It was only the next day as I was having my lunch (I know it sounds surreal, but it was really so) when it finally dawned on me. We have "Rescan Disks" button, hidden in "Hard Disks" configuration screen and it does exactly what Jozef wanted to do: re-reads partitioning configuration.
Not that I would want to encourage you to use different tools than our partitioner *, but sometimes you really want/need to do it. Perhaps you don't feel comfortable with clickety interface, you are much more familiar with CLI tools and you want to use GUI just for some minor adjustments (e.g. defining mount points) ... Whatever, if you want the partitioner to pick up your hand-made configuration, press "Rescan Disks" button.
( *) it is not a supported scenario and if you do so anyway and run into problems, you should not ask us for help in Bugzilla :) in other words, do what I suggest here only if you know exactly what you are doing )
Come to think of it, hard disks and partitions are not the only two types of storage devices. You might want to use CLI utilities to create e.g. LVMs or RAIDs (even during installation, necessary tools are in inst-sys because partitioner calls them for you if you use clickety approach) Wouldn't the "Rescan" button be better off on the main partitioner screen? Like this:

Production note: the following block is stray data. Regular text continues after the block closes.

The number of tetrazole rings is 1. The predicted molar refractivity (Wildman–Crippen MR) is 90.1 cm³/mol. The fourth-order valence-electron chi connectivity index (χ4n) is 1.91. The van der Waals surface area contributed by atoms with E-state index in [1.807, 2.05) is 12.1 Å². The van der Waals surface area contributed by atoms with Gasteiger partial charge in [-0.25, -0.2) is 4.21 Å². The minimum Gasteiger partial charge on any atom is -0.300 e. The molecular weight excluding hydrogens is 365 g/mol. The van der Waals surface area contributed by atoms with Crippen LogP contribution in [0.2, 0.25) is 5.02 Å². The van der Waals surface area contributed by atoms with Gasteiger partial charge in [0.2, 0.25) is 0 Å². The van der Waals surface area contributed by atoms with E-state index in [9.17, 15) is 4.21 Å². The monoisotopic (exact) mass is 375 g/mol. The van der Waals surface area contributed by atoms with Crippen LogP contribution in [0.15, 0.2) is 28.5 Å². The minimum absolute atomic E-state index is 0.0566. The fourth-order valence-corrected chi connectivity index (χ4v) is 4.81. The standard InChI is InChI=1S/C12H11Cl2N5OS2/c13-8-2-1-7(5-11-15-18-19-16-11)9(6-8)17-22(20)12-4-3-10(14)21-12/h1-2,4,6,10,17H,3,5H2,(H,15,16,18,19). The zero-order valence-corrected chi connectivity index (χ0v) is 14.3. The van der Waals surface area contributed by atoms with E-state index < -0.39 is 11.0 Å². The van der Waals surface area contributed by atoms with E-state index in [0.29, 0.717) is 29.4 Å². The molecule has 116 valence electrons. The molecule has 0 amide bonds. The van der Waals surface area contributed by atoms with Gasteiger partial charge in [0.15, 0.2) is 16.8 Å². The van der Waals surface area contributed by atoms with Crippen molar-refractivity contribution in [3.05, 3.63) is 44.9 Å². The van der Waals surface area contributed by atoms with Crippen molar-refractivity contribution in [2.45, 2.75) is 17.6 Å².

Bright future ++In openSUSE 11.2, we will be (among other things) working on improving the usability of partitioner interface. That includes resolving currently opened usability-related bugs, but for example also reducing the time user spends in the interface searching for the right dialogs and right buttons performing the most common tasks (which is, in my opinion, one of the most prominent usability flaws of the partitioner).
As for the new feature set, partitioner plans for 11.2 are still mostly up in the air, but you can already try an hors-d'oeuvre from our YaCHT kitchen, brought to you by the main cook captain Arvin. Coded with love and passion, try it :D A nice tool to visualize the structure of storage devices on your system, to show where the volumes are mounted and how are they bundled into LVMs/RAIDs. The whole thing will look even cooler in the future and the graph nodes will be clickable.
Oh, and before I forget: there are two "easter eggs" in the screenshot in Arvin's blogpost. Let's see if you can find them :) I found one and, looking for some well-known mathematical constant, such as π or e, I did not see the forest for the trees :D